The directive wasn’t so much anti-Hamptons as it was globally inspired. “The clients wanted more than just your typical blue and white color scheme,” says Dolores Suarez of the 5,000-square foot, six-bedroom East Hampton home she designed with Caroline Grant for a New York-based couple with two small children. Creating a layered space that didn’t feel “too designed” (another request) in just six months was a tall order, but the co-founders of Dekar Design were up for the challenge as veterans in both commercial and residential projects.
The homeowners love to have friends and family over for the weekend, so maximizing the entertaining spaces was a must from the beginning. “Most people with smaller rooms are afraid to put too much furniture, but we actually filled it more,” Grant explains. “Surprisingly, it makes things feel bigger.” The custom nine-foot-long couches are placed symmetrically and lend calming, clean lines to the room without it seeming cramped.
Another trick was to fix an unusual overabundance of built-ins. “We wanted to open the space a bit,” explains Suarez of how they reconfigured certain areas, creating more floor room in the living room and, in the library, transforming a bookcase (one of the built-ins that made sense) into a bar.
To avoid a disjointed feeling between the living room and adjacent dining room—where the wallpaper (made from tobacco leaves that are pressed then painted) gives the space a rich, textural finish—the duo brought in touches of the same mustard-y color by way of art and pillows. “People get worried to go bold because they’re afraid the whole house needs to be as colorful, but that’s not the case at all,” Suarez says. The walls in the living room, for example, are Farrow & Ball’s “Blackened” (actually a cool white) and the hallways were painted with Benjamin Moore’s “Horizon.”
Because the house sits on a hill and had experienced some flooding in the past, the flooring had to hold up to the elements. Grant and Suarez selected an engineered wood (technology that “has come a long way,” according to Grant) in a rich ebony. “The darker color, while unexpected, nicely balances the more beachy furnishings.”
Designing a home top to bottom in record time can make a space feel hastily done—plus, the owners didn’t bring in a single piece of furniture—but Dekar Design sourced fabrics, tile, and other accents that could have been picked up on far-flung trips and scored in antique shops. With six bedrooms to outfit, they also made sure that each space was distinct, mixing up textures and styles. “In one, we contrasted the formality of the four poster bed with pom pom curtains. Then we added a mid-century chair to make it a bit more modern,” Grant says of their mix-and-match approach. “We love the idea of showing up at someone’s house and being told ‘you’re staying in the blue room.’”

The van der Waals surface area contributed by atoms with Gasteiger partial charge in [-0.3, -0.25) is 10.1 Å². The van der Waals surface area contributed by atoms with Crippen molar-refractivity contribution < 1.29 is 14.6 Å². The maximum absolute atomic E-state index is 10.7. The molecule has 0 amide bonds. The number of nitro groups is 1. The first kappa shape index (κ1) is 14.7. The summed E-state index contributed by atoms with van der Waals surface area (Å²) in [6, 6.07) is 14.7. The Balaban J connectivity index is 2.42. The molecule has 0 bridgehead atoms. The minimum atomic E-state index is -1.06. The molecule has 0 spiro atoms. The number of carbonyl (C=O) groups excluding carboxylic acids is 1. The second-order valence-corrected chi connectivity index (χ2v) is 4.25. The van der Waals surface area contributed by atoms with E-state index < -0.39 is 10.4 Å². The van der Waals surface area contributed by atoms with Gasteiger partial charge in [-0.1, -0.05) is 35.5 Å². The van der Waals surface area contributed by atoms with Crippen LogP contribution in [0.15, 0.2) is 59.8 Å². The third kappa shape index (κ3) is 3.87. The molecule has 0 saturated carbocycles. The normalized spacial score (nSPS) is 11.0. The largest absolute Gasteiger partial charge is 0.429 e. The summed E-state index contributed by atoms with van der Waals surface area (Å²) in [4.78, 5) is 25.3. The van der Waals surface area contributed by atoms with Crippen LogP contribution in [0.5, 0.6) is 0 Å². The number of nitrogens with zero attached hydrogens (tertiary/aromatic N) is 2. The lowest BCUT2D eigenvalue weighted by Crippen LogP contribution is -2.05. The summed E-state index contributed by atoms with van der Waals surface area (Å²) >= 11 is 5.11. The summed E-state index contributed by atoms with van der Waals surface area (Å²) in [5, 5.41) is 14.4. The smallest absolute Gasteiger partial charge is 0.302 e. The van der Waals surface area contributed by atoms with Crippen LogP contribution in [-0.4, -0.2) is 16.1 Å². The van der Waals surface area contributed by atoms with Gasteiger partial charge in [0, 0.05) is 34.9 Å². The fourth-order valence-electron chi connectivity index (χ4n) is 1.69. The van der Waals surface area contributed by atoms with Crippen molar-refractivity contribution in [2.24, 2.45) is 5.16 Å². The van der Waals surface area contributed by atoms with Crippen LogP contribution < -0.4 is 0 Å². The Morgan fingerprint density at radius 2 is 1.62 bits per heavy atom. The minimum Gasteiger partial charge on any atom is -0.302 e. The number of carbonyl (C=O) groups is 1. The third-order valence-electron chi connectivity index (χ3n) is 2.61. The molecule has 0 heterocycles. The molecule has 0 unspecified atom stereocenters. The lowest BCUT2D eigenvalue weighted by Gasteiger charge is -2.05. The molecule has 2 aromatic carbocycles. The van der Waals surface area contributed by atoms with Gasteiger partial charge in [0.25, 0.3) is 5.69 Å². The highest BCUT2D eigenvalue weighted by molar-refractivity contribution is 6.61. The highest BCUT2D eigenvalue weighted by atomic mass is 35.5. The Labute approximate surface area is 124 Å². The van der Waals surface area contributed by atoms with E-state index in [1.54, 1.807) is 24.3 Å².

The duo hit their May deadline (complete with homey touches like vases on nightstands), allowing the owners to enjoy their first summer in a completely decorated house. “It was like a reality show,” Grant says. “They showed up for the first time in months and everything was finished—all the beds were made.” Suarez adds, “Their faces when they walked in made the time pressure worthwhile.”
“We did a really plush upholstered bench, a mix of pillows, and a pair of sconces to help cement what was once just a stair landing as a distinct space” Suarez says. Some pillows were made with vintage fabrics for a one-of-a-kind look, others were sourced at Zak + Fox.
The wallpaper is SJW Studio’s Cortina print in “Trigo”. The dining table is custom, the chairs are from Mecox, and the chandelier is by Made Goods. The leather woven rugs, known for durability, are by Lance Wovens.
“The clients actually picked out the Jonas Bournat painting, they just wanted us to find a place to put it,” Grant says. “Hung in the living room, it pulls in that rich mustard from the dining room walls, which helps the whole open space feel cohesive.” The mantel was painted in Farrow & Ball’s “Down Pipe.” Fabrics came from Zak + Fox, Michael S. Smith Fabrics, and Hines & Co.
The library is an exercise in integrating texture. The faux bois wallpaper is Nobilis’ “Chene Gris” and the coffee table has a faux shagreen top. Instead of going with a typical jute rug, they used another woven leather rug from Lance Wovens.
To add visual interest, the duo used reclaimed barn siding behind the custom vanities. The floor tile is from Mosaic House.
The kitchen was left mostly as is, but they built out a bench with upholstered fabric, using a Josef Frank pattern paired with simple stripes. The fabrics were laminated for extra durability. The chairs are Mecox and the stools are from Wayfair.
Benjamin Moore’s “Nimbus Gray” lends this guest room its soothing color. The headboard, upholstered with a vintage Uzbeki textile, is L’Aviva Home. The photograph was taken by the client on a trip to Cuba.
In what was formerly a hallway is now a small office. The wallpaper is from Eskayel and the built-in cabinet and shelves are custom. “On the other walls, we did plaster,” Grant says. “So you have this nice pairing of a bold wallpaper and a neutral color with texture.”
“We often do mismatched bedside tables; it feels more collected and less like a one-shot shopping trip for a bedroom set,” Suarez explains. This design came from Jayson Home. The caned headboard is One Kings Lane.
Phillip Jeffries’ grasscloth wallpaper covers the walls in what’s known as the Purple Room. The bubble “Murial” chandelier came from Oly Studios.” “Reclaimed Lewis Nightstands” by cFc flank the custom bed.
Suarez and Grant go with a good bargain when they see one, like this four-poster bed from Overstock. They swapped out the plain headboard fabric for a patterned option from Zak + Fox to elevate the look.
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